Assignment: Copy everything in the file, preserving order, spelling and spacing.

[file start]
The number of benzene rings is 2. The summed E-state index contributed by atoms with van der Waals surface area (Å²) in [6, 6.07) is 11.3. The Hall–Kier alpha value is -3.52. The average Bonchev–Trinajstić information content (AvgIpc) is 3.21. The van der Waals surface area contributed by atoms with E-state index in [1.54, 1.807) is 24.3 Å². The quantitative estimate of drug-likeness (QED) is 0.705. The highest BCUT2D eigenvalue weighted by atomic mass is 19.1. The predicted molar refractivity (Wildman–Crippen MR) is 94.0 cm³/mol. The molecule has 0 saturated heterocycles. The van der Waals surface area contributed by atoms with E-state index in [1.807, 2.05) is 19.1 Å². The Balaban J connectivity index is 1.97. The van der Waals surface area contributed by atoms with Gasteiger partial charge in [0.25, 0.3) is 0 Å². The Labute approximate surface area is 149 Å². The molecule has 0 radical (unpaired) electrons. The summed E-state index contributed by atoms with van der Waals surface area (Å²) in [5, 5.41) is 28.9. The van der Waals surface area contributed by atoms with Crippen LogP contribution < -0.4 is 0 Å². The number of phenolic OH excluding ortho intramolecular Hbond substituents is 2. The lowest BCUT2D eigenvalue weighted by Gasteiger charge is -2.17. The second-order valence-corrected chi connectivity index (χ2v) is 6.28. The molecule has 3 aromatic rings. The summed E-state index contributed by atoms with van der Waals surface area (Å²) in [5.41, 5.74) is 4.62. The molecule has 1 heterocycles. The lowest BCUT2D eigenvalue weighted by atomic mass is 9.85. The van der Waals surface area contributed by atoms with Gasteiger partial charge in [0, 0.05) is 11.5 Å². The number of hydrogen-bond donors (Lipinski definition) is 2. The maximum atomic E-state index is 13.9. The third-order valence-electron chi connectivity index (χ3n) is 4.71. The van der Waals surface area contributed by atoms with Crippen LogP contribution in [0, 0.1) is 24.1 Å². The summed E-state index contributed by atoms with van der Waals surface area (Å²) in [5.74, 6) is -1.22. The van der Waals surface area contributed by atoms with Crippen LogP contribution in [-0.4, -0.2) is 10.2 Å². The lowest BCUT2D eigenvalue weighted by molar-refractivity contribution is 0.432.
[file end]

The number of benzene rings is 2. The summed E-state index contributed by atoms with van der Waals surface area (Å²) in [6, 6.07) is 11.3. The Hall–Kier alpha value is -3.52. The average Bonchev–Trinajstić information content (AvgIpc) is 3.21. The van der Waals surface area contributed by atoms with E-state index in [1.54, 1.807) is 24.3 Å². The quantitative estimate of drug-likeness (QED) is 0.705. The highest BCUT2D eigenvalue weighted by atomic mass is 19.1. The predicted molar refractivity (Wildman–Crippen MR) is 94.0 cm³/mol. The molecule has 0 saturated heterocycles. The van der Waals surface area contributed by atoms with E-state index in [1.807, 2.05) is 19.1 Å². The Balaban J connectivity index is 1.97. The van der Waals surface area contributed by atoms with Gasteiger partial charge in [0.25, 0.3) is 0 Å². The Labute approximate surface area is 149 Å². The molecule has 0 radical (unpaired) electrons. The summed E-state index contributed by atoms with van der Waals surface area (Å²) in [5, 5.41) is 28.9. The van der Waals surface area contributed by atoms with Crippen LogP contribution < -0.4 is 0 Å². The number of phenolic OH excluding ortho intramolecular Hbond substituents is 2. The lowest BCUT2D eigenvalue weighted by Gasteiger charge is -2.17. The second-order valence-corrected chi connectivity index (χ2v) is 6.28. The molecule has 3 aromatic rings. The summed E-state index contributed by atoms with van der Waals surface area (Å²) in [5.41, 5.74) is 4.62. The molecule has 1 heterocycles. The lowest BCUT2D eigenvalue weighted by atomic mass is 9.85. The van der Waals surface area contributed by atoms with Gasteiger partial charge in [0, 0.05) is 11.5 Å². The number of hydrogen-bond donors (Lipinski definition) is 2. The maximum atomic E-state index is 13.9. The third-order valence-electron chi connectivity index (χ3n) is 4.71. The van der Waals surface area contributed by atoms with Crippen LogP contribution in [0, 0.1) is 24.1 Å². The summed E-state index contributed by atoms with van der Waals surface area (Å²) in [5.74, 6) is -1.22. The van der Waals surface area contributed by atoms with Crippen LogP contribution in [-0.4, -0.2) is 10.2 Å². The lowest BCUT2D eigenvalue weighted by molar-refractivity contribution is 0.432.